ELMORE, Ala. -- Five years ago, I spent two weeks helping to evacuate the residents of the shattered city of New Orleans. The images that flooded the airwaves showed the nation the wrecked lives and demolished buildings that remained after Hurricane Katrina.
Yet as traumatic as that was, to this day, it's not the wreckage and loss that stands out most in my memory. What changed my life then was how those who suffered through the catastrophe were joined by those who rushed in to the service of their countrymen. More than 23,000 people were evacuated through New Orleans International Airport at that time, and that experience followed me through the rest of my time in the service and into civilian life. I treasure the memory of the small part that I was privileged to play in helping the residents of New Orleans.
It was Labor Day weekend, nearly a week since Katrina passed through, when our C-130 Hercules transport aircraft rumbled to a halt at the desolate New Orleans International Airport. My unit, the 822d Security Forces Squadron, hefted our equipment and disembarked the aircraft. My commander, who led our advance team two days prior to assess the situation and prepare for the main unit's arrival, met us on the tarmac. He looked as tired as I'd ever seen him, and that includes when we were deployed to Iraq the previous winter. Now that we had arrived, we climbed the stairs to the terminal, and walked into chaos.
The airport was choked with the homeless. It appeared that every available space overflowed with haggard, distraught and emotionally spent people. There were so many that the terminal seemed to vibrate and move under the weight. Families huddled together, some with bags and suitcases containing their remaining possessions, and some with nothing more than the clothes they were wearing. Like the scene from an old war movie, the bodies of the sick and injured lay everywhere as emergency medical staff rushed to treat them.
Days earlier, we watched with the same disbelief as the rest of the nation when Katrina ripped across the city and devastated it. Then, to our surprise, we got the call: "Prepare your bags for New Orleans." Normally, our mission was to provide security for military installations in "austere" (read "Iraq") locations. But after the magnitude of the damage that Katrina had inflicted on New Orleans and the surrounding towns became clear, we knew why we had to go.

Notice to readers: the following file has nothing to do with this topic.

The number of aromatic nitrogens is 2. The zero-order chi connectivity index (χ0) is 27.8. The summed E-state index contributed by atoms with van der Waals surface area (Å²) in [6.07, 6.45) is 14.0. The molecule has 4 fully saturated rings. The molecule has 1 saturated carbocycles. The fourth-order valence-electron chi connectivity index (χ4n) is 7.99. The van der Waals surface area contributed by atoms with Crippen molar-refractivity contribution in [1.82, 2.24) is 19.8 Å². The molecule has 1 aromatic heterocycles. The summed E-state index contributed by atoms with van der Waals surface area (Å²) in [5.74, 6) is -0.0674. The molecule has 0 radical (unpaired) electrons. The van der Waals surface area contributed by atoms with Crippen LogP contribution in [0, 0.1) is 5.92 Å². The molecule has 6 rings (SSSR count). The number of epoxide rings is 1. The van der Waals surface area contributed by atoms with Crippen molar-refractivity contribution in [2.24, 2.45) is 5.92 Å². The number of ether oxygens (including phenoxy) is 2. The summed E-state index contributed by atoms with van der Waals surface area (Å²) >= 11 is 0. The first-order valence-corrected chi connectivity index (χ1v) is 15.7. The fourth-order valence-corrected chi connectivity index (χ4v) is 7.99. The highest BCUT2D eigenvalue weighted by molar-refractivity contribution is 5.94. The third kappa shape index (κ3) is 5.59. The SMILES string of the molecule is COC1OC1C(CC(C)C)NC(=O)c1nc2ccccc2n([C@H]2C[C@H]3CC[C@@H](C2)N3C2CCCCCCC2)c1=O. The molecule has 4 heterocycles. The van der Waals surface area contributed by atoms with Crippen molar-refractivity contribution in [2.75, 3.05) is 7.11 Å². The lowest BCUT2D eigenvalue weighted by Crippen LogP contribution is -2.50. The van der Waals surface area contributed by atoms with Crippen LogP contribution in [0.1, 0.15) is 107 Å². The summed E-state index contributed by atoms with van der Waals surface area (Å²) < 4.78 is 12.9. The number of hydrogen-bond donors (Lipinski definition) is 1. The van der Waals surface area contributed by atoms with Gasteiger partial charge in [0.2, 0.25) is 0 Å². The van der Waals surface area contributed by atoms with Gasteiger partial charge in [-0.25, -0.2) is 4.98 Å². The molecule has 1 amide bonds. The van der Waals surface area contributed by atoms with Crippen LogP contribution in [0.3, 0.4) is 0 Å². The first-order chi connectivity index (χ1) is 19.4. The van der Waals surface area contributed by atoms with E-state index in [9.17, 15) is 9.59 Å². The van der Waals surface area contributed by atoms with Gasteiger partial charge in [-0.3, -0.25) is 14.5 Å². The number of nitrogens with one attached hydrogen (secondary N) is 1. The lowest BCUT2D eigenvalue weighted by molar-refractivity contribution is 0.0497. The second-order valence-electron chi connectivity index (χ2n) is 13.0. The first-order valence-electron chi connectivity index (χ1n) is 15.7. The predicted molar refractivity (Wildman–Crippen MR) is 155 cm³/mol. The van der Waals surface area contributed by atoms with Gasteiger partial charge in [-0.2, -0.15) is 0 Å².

In addition to providing security for the terminal and the airfield, our efforts were spent trying to establish routines with the other organizations present to help. Although admittedly slow at first, once in motion, dozens of agencies descended upon New Orleans. So much capability had set up so rapidly at the airport that there was no clear order of who should do what. The airmen in my unit, though, were experts in bringing order to chaos, and rapidly helped established security, checkpoints and crowd-control.
I remember walking the halls, from gate to gate, passing the victims of Katrina. What stands out most in my mind is how little they asked for. These were not beggars nor were they demanding handouts with some sense of entitlement. They had been robbed of almost everything they had in the world, including for some their loved ones. And yet, they were grateful for the help, and with sincere gratitude accepted the food, water, medical care and other relief supplies that we distributed. Even the most contentious of people said "thank you" when we addressed their needs as best we could.
It wasn't long before the airfield surged to life. Military helicopters, loaded with rescue teams, were dispatched incessantly to pull stranded residents from flooded zones. In addition, the process of evacuating the people who were crammed into the airport had begun. At first, every aircraft that was made available was packed with those displaced from their homes. But as the days moved on, the numbers began dropping, and the planes began to have extra room. This was a good thing. It was a sign that most of the people who needed to be evacuated had been moved.
At times we traveled north and west to see if we could buy supplies. We drove through the parishes, finding a mix of demolished and abandoned houses, as well as some areas that looked nearly untouched and almost out of place amidst the devastation. And yet, I found it astonishing that the establishments we visited, despite being deprived of a great deal of business in the wake of the mass evacuations and power outages, would insist that we take what we needed. Sometimes we went out and local residents would offer to pay for us. When we politely declined, they would find the proprietor of the place and pay before we knew what was happening. It was humbling that the people most impacted by the hurricane were still so generous, so outgoing.
Now, five year later, It was this strength of character of those who we encountered that stands out to me more than the despair and destruction. In my former line of work, it's easy to become jaded. While deployed overseas in combat zones, one sees a lot of misery. But the spirit that I saw in New Orleans, from the residents and from those that strove to rescue them, inspires me to this day.